The 50th anniversary march was supposed to commemorate that historic day, but the King children have different plans. For them, that day is more about King’s speech rather than the march. In fact, the King Center, the non-profit entity set up to continue his works, is promoting August 28 as the 50th anniversary of the speech first, and the march second, based on a logo they are using on various materials.
Since late last year, leaders of the civil rights organizations who organized the original march, as well as the Rev. Al Sharpton, founder of the National Action Network, have been quietly meeting with King family representatives and officials from the National Park Service, which issues permits for demonstrations on the Mall.
The latest meeting took place two weeks ago in Washington, and involved high-level representatives from some of the organizations involved in the event planning. The talks are so sensitive, however, that no one is willing to speak about them publicly or privately.
National Urban League CEO Marc Morial, Wade Henderson of the Lawyers’ Committee for Civil Rights, and Ben Jealous, NAACP president and CEO, all declined to comment on the record. Sharpton did not return several calls requesting an interview.
“Some things are being sorted out,” said one activist with knowledge of the situation. “In two weeks, we will have a clearer picture… The march is going to happen.”
Eric Tilden, a principal of Intellectual Properties Management, which controls Rev. King’s words and image, agreed to facilitate an interview with Dexter and Bernice King, two of the three shareholders of King, Inc. Their brother, Martin Luther King III, is the other (Yolanda King, the eldest child, died in 2007).
Tilden has not responded to follow-up calls and emails and the King siblings have not been made available for comment. We also called and texted Bernice King and MLK III to no avail.
Civil rights historian David Garrow said if the March on Washington organizers are negotiating with the King children – and putting money on the table – they’re making a mistake.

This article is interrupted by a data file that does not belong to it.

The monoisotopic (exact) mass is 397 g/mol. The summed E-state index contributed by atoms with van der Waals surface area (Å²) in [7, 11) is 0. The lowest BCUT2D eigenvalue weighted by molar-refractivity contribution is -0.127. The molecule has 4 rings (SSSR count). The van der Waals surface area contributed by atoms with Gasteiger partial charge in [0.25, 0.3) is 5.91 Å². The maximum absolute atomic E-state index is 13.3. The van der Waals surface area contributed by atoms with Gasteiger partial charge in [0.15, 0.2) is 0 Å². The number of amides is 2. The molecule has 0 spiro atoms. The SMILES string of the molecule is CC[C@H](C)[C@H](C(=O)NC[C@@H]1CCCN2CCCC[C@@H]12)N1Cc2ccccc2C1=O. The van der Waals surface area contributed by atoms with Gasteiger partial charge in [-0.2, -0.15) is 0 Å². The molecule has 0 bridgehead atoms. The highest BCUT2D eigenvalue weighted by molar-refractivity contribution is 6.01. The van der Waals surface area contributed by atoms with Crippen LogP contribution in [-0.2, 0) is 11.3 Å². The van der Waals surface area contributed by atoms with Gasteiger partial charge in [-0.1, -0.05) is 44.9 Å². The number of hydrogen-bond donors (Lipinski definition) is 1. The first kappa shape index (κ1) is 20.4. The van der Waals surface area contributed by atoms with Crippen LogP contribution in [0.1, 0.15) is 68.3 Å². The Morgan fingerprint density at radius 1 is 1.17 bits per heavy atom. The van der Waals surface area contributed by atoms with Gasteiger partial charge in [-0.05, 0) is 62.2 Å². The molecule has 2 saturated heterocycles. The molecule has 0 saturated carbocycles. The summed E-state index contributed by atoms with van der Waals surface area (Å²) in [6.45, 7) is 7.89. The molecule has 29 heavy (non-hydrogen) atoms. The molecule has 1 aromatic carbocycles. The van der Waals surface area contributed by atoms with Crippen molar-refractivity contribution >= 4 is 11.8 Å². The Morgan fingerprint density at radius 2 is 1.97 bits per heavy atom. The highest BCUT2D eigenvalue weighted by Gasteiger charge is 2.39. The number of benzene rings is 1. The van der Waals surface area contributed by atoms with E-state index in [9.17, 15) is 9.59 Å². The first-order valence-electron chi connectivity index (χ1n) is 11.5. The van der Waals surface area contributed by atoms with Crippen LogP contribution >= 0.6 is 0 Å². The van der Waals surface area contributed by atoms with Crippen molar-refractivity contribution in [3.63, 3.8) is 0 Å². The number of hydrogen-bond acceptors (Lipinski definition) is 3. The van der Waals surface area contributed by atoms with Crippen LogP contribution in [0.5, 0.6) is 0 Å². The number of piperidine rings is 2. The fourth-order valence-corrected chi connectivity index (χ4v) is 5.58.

“As we’ve seen for over 15 years now, the behavior of the family’s financial representatives continue to do active harm to Dr. King’s legacy,” said Garrow, a University of Pittsburgh law professor and author of “Bearing the Cross: Martin Luther King, Jr., and the Southern Christian Leadership Conference.”
“King’s legacy has a reduced visibility and less substantive visibility because of the family’s demands,” said Garrow, noting that the family’s estate has raked in millions through the years by managing their father’s “brand” — something King himself would have adamantly rejected.
At the same time, “it’s not as if (King, Inc.) Is using any of this income for charitable good deeds,” Garrow said. “We’ve seen none of that whatsoever. It appears to be simply self-enrichment for a small number of people.”
For years, the King heirs have used the courts to stop any unauthorized use of their father’s likeness and words, suing for custody of documents or a share of any proceeds in merchandise and publications. In the 1990s, the family reached undisclosed settlements with USA Today and CBS over their use of King’s seminal “I Have a Dream” speech without permission; in 1999 a federal appeals court sided with the estate, ruling that the speech was not in the public domain.
Yet the civil rights hero’s words and picture – including images from the March on Washington – have been used in major ad campaigns for products like Apple Computers, Mercedes-Benz and Chevrolet. Neither the corporations nor Intellectual Properties Management have disclosed the amount of money the foundation received for the ads.
In June 2006, Dexter King, then-head of King, Inc., put up the bulk of Dr. King’s personal papers for auction. But then-Atlanta Mayor Shirley Franklin prevented the sale by orchestrating a $32 million deal to buy them and have the papers preserved in the city of Atlanta. That money went directly to King, Inc.
Lawyers for King, Inc. even tried to demand that the man who helped Dr. King craft the “I Have A Dream” speech, and the one who filed the copyright, pay for using the full speech in his book.
Clarence Jones, who served as a personal advisor, attorney and speech writer for King, says when he wrote his book, “Behind the Dream: The Making of the Speech that Transformed a Nation,” he was told by attorneys for King, Inc., that if he wanted to use the full speech in the book, he could for $20,000.